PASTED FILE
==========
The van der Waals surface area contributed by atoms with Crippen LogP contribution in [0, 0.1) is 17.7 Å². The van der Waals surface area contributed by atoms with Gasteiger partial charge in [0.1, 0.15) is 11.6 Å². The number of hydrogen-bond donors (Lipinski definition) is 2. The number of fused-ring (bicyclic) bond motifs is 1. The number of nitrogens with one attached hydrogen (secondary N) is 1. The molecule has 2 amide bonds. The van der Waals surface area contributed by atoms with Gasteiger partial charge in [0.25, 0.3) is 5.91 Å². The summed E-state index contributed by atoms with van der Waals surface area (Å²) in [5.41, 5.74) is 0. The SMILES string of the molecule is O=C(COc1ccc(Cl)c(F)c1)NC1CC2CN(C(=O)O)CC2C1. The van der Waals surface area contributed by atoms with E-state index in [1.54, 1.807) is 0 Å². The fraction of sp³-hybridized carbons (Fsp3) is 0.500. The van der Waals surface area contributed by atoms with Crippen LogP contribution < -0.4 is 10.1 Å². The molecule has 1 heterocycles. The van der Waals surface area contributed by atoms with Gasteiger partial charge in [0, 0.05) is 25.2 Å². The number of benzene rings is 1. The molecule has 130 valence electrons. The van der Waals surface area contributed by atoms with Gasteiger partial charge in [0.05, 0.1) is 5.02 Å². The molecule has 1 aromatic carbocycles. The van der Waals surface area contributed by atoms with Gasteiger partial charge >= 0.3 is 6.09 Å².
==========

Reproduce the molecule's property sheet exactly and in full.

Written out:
The van der Waals surface area contributed by atoms with Crippen LogP contribution in [0, 0.1) is 17.7 Å². The van der Waals surface area contributed by atoms with Gasteiger partial charge in [0.1, 0.15) is 11.6 Å². The number of hydrogen-bond donors (Lipinski definition) is 2. The number of fused-ring (bicyclic) bond motifs is 1. The number of nitrogens with one attached hydrogen (secondary N) is 1. The molecule has 2 amide bonds. The van der Waals surface area contributed by atoms with Gasteiger partial charge in [0.25, 0.3) is 5.91 Å². The summed E-state index contributed by atoms with van der Waals surface area (Å²) in [5.41, 5.74) is 0. The SMILES string of the molecule is O=C(COc1ccc(Cl)c(F)c1)NC1CC2CN(C(=O)O)CC2C1. The van der Waals surface area contributed by atoms with E-state index in [1.54, 1.807) is 0 Å². The fraction of sp³-hybridized carbons (Fsp3) is 0.500. The van der Waals surface area contributed by atoms with Crippen LogP contribution < -0.4 is 10.1 Å². The molecule has 1 heterocycles. The van der Waals surface area contributed by atoms with Gasteiger partial charge in [0, 0.05) is 25.2 Å². The number of benzene rings is 1. The molecule has 130 valence electrons. The van der Waals surface area contributed by atoms with Gasteiger partial charge in [0.05, 0.1) is 5.02 Å². The molecule has 1 aromatic carbocycles. The van der Waals surface area contributed by atoms with Gasteiger partial charge >= 0.3 is 6.09 Å².